the Native American. Ultimately, American conservation of culture and gathering of material folk art has dropped in the list of national priorities and for quite a number of years now. The reality is that national heritage is no less important and no less valuable than it was before, but the political and financial structure of the nation no longer makes it possible for private philanthropic preservation such as with contributions of the Rockefellers, Fords, and DuPont’s to the National Heritage as in the past.
Through all of this, at the turn of the century into the 1900’ s, when most of the nation was fascinated with the unbelievable results of automation and the beginning of a mobile America, there were a few who saw the opportunity to record that way of life that was soon to be antediluvian. Such, were men like H. Winslow Fegley of Reading and Amandus D. Moyer of Lobachsville, Pennsylvania, who took their hobby of photography seriously and embarked on a candid picture taking spree that captured for all the lifestyle in this part of America.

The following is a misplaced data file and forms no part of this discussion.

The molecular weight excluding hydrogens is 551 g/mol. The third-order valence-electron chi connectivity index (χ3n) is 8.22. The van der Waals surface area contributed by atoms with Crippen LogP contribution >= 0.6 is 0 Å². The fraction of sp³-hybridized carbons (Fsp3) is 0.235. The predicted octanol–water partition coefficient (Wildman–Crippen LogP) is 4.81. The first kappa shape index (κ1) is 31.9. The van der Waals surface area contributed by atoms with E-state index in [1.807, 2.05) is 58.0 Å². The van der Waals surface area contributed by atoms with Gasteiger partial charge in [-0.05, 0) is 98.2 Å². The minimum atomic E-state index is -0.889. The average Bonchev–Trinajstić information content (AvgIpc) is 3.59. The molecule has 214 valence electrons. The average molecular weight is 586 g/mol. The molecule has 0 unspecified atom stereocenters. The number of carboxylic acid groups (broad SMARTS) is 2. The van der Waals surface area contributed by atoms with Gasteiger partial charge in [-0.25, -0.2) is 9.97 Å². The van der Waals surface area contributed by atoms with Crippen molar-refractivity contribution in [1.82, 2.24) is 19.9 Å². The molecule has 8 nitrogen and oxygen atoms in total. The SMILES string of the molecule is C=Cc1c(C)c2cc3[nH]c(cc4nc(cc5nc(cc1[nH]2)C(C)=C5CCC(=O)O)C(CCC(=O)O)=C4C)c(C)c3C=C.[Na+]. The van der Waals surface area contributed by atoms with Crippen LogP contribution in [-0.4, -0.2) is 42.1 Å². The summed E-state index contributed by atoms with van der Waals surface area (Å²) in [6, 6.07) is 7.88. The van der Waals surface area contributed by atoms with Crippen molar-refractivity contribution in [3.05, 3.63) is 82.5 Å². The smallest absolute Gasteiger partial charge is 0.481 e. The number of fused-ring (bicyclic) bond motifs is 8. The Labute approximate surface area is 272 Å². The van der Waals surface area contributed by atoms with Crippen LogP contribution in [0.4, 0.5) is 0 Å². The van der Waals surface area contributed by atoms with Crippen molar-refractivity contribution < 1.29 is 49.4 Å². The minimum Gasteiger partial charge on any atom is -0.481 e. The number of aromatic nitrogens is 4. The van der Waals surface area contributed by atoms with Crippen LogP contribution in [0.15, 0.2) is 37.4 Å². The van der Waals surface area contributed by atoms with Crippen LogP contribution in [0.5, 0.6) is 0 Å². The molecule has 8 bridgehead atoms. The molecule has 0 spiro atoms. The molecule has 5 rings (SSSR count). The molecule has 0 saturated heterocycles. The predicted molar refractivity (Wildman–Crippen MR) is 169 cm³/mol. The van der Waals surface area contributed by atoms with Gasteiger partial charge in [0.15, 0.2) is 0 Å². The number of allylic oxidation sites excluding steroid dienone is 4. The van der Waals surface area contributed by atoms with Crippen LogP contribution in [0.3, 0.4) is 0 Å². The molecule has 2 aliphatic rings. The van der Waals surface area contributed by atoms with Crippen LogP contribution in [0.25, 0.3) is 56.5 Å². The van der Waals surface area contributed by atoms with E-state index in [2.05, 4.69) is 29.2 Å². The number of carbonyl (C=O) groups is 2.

Fortunately, Reinert from nearby Pleasantville, Oley Township had the chore of helping clean up Amandus Moyer’s farm for a family who had just bought the farm. Acquainted with the village of Lobachsville, he was a great help adjusting the new couple to the farming territory. However, there were a lot of personal things left behind by Amandus that was of no use to the new family among which were photographic supplies not of any value to this family, who was only interested in farming. Thus, this old box of glass negatives which were very old found in the attic, had no use to them, as well.
Therefore, in honor of his helping clean up the farmstead, they gave him this heavy box of antique glass negatives from the 19th Century made by photographer Amandus Moyer. Some were photos of his old automobile that he drove around photographing local Oley Valley people.